"Do I dare disturb the universe?"
Censored Books: Critical Viewpoints, edited
by Nicholas J. Karolides, Lee Burress, & John M. Kean (Scarecrow
Press, 1993): "'They Tell You to Do Your Own Thing, But They
Don't Mean It.': Censorship and The Chocolate War" by
Zibby Oneal (pp. 179-184)
Hit List: Frequently Challenged Books for Young
Adults (American Library Association, 1996): discusses The
Chocolate War (pp. 19-23)
Banned Books: Literature Suppressed on Social
Grounds by Dawn B. Sova (Facts on File, 1998): discusses The
Chocolate War (pp. 72-75)
Banned Books: Literature Suppressed on Political
Grounds by Nicholas J. Karolides (Facts on File, 1998): discusses I
Am the Cheese (pp. 218-227)
Banned in the U.S.A.: A Reference Guide to Book
Censorship in Schools and Public Libraries by Herbert N. Foerstel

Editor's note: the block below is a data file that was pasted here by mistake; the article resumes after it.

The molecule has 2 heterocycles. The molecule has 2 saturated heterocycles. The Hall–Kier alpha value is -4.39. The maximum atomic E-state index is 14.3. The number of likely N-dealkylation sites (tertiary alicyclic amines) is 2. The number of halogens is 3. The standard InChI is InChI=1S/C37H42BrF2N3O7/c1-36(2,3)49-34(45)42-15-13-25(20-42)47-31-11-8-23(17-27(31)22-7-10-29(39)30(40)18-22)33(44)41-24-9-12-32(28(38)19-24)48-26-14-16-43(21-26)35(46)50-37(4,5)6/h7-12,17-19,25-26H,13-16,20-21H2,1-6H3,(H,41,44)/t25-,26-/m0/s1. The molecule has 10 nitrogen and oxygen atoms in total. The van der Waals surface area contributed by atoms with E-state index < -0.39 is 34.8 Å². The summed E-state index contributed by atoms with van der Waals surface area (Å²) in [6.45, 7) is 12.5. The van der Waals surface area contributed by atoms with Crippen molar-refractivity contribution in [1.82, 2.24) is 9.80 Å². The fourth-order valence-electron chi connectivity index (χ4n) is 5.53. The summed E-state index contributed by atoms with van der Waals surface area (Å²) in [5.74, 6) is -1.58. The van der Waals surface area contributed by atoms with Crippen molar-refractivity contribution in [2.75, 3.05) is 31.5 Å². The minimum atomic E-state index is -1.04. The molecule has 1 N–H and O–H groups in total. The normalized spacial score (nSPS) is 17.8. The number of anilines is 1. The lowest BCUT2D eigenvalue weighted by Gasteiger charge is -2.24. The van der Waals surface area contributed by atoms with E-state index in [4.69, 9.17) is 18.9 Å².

(Greenwood Press, 1994): discusses The Chocolate War (pp.
|Robert Cormier is best-known for his controversial 1974
novel The Chocolate War.
| Now considered a YA classic, The
Chocolate War and other books by Cormier have been contested in
censorship battles over school reading lists. See Random House's introduction
and overview of the book, along with a list of other books by
Cormier in Laurel Leaf editions.
The novel opens with the striking sentence, "They
murdered him." That's on the football field. But as
the novel unfolds, we see the groups in this private Catholic boys'
school align themselves against Jerry until peer pressure will very
nearly murder him in actuality.
There are a number of interviews and brief biographies of Cormier on
the Web. Some links include:
Books by Robert Cormier:
||Now and at the Hour
A Little Raw on Monday Mornings
Take Me Where the Good Times Are
The Chocolate War
I Am the Cheese
After the First Death
Eight Plus One
The Bumblebee Flies Anyway
Beyond the Chocolate War
Other Bells for Us to Ring
We All Fall Down
Tunes for Bears to Dance To
I Have Words to Spend
In the Middle of the Night
The Rag and Bone Shop